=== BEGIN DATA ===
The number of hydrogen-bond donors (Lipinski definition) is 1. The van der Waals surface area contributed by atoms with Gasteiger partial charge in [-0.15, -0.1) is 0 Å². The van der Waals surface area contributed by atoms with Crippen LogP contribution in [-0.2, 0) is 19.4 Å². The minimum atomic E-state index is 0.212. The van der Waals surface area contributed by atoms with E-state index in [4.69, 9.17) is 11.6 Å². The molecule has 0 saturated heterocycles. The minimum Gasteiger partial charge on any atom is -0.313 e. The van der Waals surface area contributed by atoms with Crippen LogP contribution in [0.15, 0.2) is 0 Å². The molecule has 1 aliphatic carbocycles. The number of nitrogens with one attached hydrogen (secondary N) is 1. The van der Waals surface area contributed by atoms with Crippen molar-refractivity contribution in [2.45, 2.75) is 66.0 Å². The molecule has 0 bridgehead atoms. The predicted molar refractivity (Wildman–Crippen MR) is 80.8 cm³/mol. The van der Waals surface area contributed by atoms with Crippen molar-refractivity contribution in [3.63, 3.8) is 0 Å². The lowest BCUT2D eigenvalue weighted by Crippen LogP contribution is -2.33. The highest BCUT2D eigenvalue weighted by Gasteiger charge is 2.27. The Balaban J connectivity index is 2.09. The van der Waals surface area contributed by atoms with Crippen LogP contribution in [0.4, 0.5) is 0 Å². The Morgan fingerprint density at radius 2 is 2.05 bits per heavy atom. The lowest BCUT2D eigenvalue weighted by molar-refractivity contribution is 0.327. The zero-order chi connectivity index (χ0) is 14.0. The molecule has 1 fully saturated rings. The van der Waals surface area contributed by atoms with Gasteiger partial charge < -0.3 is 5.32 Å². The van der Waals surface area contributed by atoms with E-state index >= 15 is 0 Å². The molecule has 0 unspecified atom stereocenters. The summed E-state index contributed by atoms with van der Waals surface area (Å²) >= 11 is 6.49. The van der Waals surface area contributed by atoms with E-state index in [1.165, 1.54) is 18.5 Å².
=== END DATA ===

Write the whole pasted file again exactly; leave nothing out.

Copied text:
The number of hydrogen-bond donors (Lipinski definition) is 1. The van der Waals surface area contributed by atoms with Gasteiger partial charge in [-0.15, -0.1) is 0 Å². The van der Waals surface area contributed by atoms with Crippen LogP contribution in [-0.2, 0) is 19.4 Å². The minimum atomic E-state index is 0.212. The van der Waals surface area contributed by atoms with E-state index in [4.69, 9.17) is 11.6 Å². The molecule has 0 saturated heterocycles. The minimum Gasteiger partial charge on any atom is -0.313 e. The van der Waals surface area contributed by atoms with Crippen LogP contribution in [0.15, 0.2) is 0 Å². The molecule has 1 aliphatic carbocycles. The number of nitrogens with one attached hydrogen (secondary N) is 1. The van der Waals surface area contributed by atoms with Crippen molar-refractivity contribution in [2.45, 2.75) is 66.0 Å². The molecule has 0 bridgehead atoms. The predicted molar refractivity (Wildman–Crippen MR) is 80.8 cm³/mol. The van der Waals surface area contributed by atoms with Crippen molar-refractivity contribution in [3.63, 3.8) is 0 Å². The lowest BCUT2D eigenvalue weighted by Crippen LogP contribution is -2.33. The highest BCUT2D eigenvalue weighted by Gasteiger charge is 2.27. The Balaban J connectivity index is 2.09. The van der Waals surface area contributed by atoms with Crippen LogP contribution in [0.4, 0.5) is 0 Å². The Morgan fingerprint density at radius 2 is 2.05 bits per heavy atom. The lowest BCUT2D eigenvalue weighted by molar-refractivity contribution is 0.327. The zero-order chi connectivity index (χ0) is 14.0. The molecule has 1 fully saturated rings. The van der Waals surface area contributed by atoms with Gasteiger partial charge < -0.3 is 5.32 Å². The van der Waals surface area contributed by atoms with E-state index >= 15 is 0 Å². The molecule has 0 unspecified atom stereocenters. The summed E-state index contributed by atoms with van der Waals surface area (Å²) >= 11 is 6.49. The van der Waals surface area contributed by atoms with E-state index in [1.165, 1.54) is 18.5 Å².